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Sustainable investment funds in focus: Ecclesiastical Amity UK



This week’s featured fund is the Ecclesiastical Amity UK fund.

Managed by sustainable investment pioneer Sue Round, director of group investments at Ecclesiastical, it is one of the longest established sustainable funds in the UK. The award-winning investment firm tells us more.

Tell us about what makes your fund unique

The Amity UK fund launched in 1988 and was one of the first ethical OEICs in the UK. Sue Round has managed the fund since its launch. The fund is particularly unique as it is based on a broad and deep ethical approach featuring negative and positive screens. It aims to achieve long-term capital appreciation, alongside a reasonable level of income by investing primarily in UK companies.

How do you select which companies to invest in? 

Companies are screened against both positive and negative criteria before an investment is made. The fund seeks companies that have a strong business model, are market leaders and show good management. It also selects companies with a solid financial background, including a robust business sheet, strong cash flow generation and a focus on delivering long-term sustainable returns to its shareholders. Primarily, the Amity UK fund has a bias towards mid and small-cap companies.

Are there any companies you’d pick out as star performers or particularly interesting? 

Halma, a health and safety sensor technology group, is a particularly interesting company because it scores positively across seven of Ecclesiastical Investment Management’s nine ethical screening criteria (particularly healthcare and environmental performance & management) and it has retained record profit growth through the economic cycle with return on sales averaging 16% for 25 years+.

Oxford Instruments, a producer of instrumentation equipment used in scientific research, chemical analysis, semi-conductor processing and diagnostic imaging is also a star performer. As is Porvair, a specialist filtration and environmental technology group. These three firms are good examples of companies where the ethical positives and the investment proposition go hand-in-hand.

Why would the fund be attractive to sustainable investors? 

The Amity UK fund is a retail investment fund with a difference. Not only does it seek to deliver profit over the medium to long-term, but it does so with principles by investing in socially responsible enterprises. This is the Ecclesiastical Investment Management ‘profit with principles’ approach. In particular, it looks to avoid investment in certain areas, such as companies which have material involvement in alcohol, tobacco and weapon production, gambling and publication of violent of explicit materials, which can be a key consideration for the sustainable investor.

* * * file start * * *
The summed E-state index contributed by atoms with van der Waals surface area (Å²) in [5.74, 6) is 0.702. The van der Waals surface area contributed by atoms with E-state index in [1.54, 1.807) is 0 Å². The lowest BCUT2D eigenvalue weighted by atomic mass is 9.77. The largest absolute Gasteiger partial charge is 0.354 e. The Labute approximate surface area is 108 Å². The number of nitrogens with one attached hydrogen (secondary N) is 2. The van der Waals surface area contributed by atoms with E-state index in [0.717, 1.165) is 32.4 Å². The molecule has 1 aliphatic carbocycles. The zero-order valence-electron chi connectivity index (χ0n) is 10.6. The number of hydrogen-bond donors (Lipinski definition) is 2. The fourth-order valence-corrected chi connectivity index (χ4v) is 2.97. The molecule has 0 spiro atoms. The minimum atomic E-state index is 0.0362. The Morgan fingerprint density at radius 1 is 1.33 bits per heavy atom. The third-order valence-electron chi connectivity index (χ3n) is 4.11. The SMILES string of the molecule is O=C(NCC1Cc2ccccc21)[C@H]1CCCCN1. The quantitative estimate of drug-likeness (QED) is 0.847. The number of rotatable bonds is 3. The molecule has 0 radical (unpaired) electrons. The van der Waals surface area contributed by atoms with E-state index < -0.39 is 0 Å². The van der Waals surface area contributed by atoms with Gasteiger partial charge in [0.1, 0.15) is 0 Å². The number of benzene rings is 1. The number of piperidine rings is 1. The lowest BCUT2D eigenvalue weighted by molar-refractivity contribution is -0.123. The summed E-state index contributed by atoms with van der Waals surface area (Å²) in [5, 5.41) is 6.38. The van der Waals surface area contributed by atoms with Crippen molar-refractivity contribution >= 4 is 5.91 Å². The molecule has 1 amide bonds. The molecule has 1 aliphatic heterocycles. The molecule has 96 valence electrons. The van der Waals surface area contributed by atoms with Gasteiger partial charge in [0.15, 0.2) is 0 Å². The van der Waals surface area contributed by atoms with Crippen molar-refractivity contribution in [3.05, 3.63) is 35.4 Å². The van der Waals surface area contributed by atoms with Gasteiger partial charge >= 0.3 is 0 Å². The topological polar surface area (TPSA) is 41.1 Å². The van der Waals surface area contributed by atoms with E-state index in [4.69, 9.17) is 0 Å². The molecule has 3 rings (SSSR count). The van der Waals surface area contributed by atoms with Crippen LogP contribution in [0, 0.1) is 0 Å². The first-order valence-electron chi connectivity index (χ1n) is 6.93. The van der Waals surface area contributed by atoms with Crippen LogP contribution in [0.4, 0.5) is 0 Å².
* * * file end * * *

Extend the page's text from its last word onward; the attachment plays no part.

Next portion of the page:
The robust investment process is backed up by an award-winning socially responsible investment team, including fund manager Sue Round, who has been recognised by Trustnet as one of its Alpha Fund Managers 2014 and is AAA* rated by Citywire (as of 31/01/14). The fund was one of the UK’s first socially responsible investment (SRI) retail funds and has been managed by Sue for 26 years since it was launched in 1988. It is now an established SRI Fund.

How would you respond to claims that sustainable investment funds underperform?

Performance and sustainability are not mutually exclusive. In fact, sustainable funds have won numerous awards against so called mainstream funds. Additionally, research by in August 2013 found that ethical funds posted average gains of 36% over three years, compared with 31% growth from the average non-ethical fund. This demonstrates that it is possible to have a sustainable framework and achieve strong performance simultaneously. Ecclesiastical Investment Management believes that companies which manage financial and non-financial risk holistically will be better long-term performers.

From a personal perspective, why should people consider sustainable investment more generally?

More than 100 UK ethical and responsible products now provide a rich diversity of investment for the retail client. Investing with a profits for principles approach is becoming a mainstream choice for many investors and the choice of products has never been broader. A survey by YouGov in 2012 found that 45% of UK adults with investments said that they now want at least some of their investments to take green and ethical considerations into account.

Furthermore, Ecclesiastical Investment Management believes that stock selection based upon financial and non-financial drivers will drive better risk management and better performance over time. There is no intrinsic reason why performance needs to be sacrificed in order to invest responsibly.

Key facts

Type: OEIC
Fund size: £123.2m as of February 28 2014
Launch date: March 1 1988

An online summary of the fund can be found here. 

Further reading:

Ecclesiastical, Aberdeen and Kames top fund choices for specialist ethical financial advisers

Friends Provident, Ecclesiastical and Aberdeen top ethical choices for advisers

Sustainable company of the week: Halma

2013 sustainable fund manager of the year: Ecclesiastical Investment Management

Ecclesiastical scoops ethical investment gong for fifth consecutive year


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